The EDGE of Existence programme is the only global conservation initiative to focus specifically on threatened species that represent a significant amount of unique evolutionary history. 

Using a scientific framework to identify the world’s most Evolutionarily Distinct and Globally Endangered (EDGE) species, the EDGE of Existence programme highlights and protects some of the most unique and most wonderful species on the planet.  EDGE species have few close relatives on the tree of life and are often extremely unusual in the way they look, live and behave, as well as in their genetic make-up.  They represent a unique and irreplaceable part of the world’s natural heritage, yet an alarming proportion are currently sliding silently towards extinction unnoticed.

The aim of the EDGE programme is to put these species on the map and catalyse conservation action to secure their future. Each year a number of the most poorly known and neglected EDGE species are selected for conservation attention.  You can learn more about these species in the Species and Conservation sections of this website, and donate towards targeted conservation actions in the Support section.  Where virtually nothing is known, ZSL-led expeditions often represent the first step in determining whether rare and cryptic EDGE species still survive.  Longer-term surveys are carried out by EDGE Fellows (aspiring in-country scientists that receive financial, institutional and logistical support from the EDGE programme) to determine the status of these species and identify appropriate conservation actions.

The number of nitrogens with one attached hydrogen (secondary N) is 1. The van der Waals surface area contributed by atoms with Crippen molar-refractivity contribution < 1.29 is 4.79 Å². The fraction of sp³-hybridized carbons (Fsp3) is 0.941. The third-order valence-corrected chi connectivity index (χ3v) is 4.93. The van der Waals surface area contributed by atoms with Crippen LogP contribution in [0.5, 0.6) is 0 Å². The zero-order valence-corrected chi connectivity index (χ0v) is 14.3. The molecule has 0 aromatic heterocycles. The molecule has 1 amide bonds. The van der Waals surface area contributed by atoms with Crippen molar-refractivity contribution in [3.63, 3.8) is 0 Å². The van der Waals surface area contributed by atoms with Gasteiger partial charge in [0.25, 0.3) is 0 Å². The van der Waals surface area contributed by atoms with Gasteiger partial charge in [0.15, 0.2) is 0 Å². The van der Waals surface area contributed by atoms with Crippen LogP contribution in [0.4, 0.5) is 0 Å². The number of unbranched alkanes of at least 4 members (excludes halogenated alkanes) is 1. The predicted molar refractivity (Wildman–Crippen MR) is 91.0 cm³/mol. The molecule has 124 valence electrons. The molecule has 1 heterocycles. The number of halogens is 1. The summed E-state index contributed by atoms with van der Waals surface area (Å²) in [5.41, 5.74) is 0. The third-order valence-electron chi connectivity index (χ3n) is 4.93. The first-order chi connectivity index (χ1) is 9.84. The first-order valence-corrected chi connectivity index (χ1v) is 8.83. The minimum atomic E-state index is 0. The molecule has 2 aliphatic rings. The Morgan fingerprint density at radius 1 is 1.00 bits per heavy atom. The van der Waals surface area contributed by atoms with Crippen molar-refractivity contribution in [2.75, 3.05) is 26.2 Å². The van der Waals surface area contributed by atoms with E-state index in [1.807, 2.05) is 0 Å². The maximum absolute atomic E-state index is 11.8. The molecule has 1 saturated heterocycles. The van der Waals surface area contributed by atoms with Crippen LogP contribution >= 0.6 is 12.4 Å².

The ultimate goal of the EDGE programme is to ensure that local stakeholders, governments, and in-country and international conservation organisations take ownership of these forgotten species and commit to ensuring their future survival. Learn more about our specific goals here.

Discover how EDGE species are identified.

Find out more about the goals of the programme.

Learn about the people behind the EDGE concept.

Learn more about the scientists in the field.

Mammals on the EDGE: Conservation Priorities
 Based on Threat and Phylogeny

You can view the paper here | More on the EDGE Blog

[Title:] EDGE Information
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An 8 page document containing information on the EDGE of Existence programme.

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[Title:] Contact
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Contact members of the EDGE team for specific research information or advice

[Title:] EDGE Species
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Learn more about the top 100 EDGE species here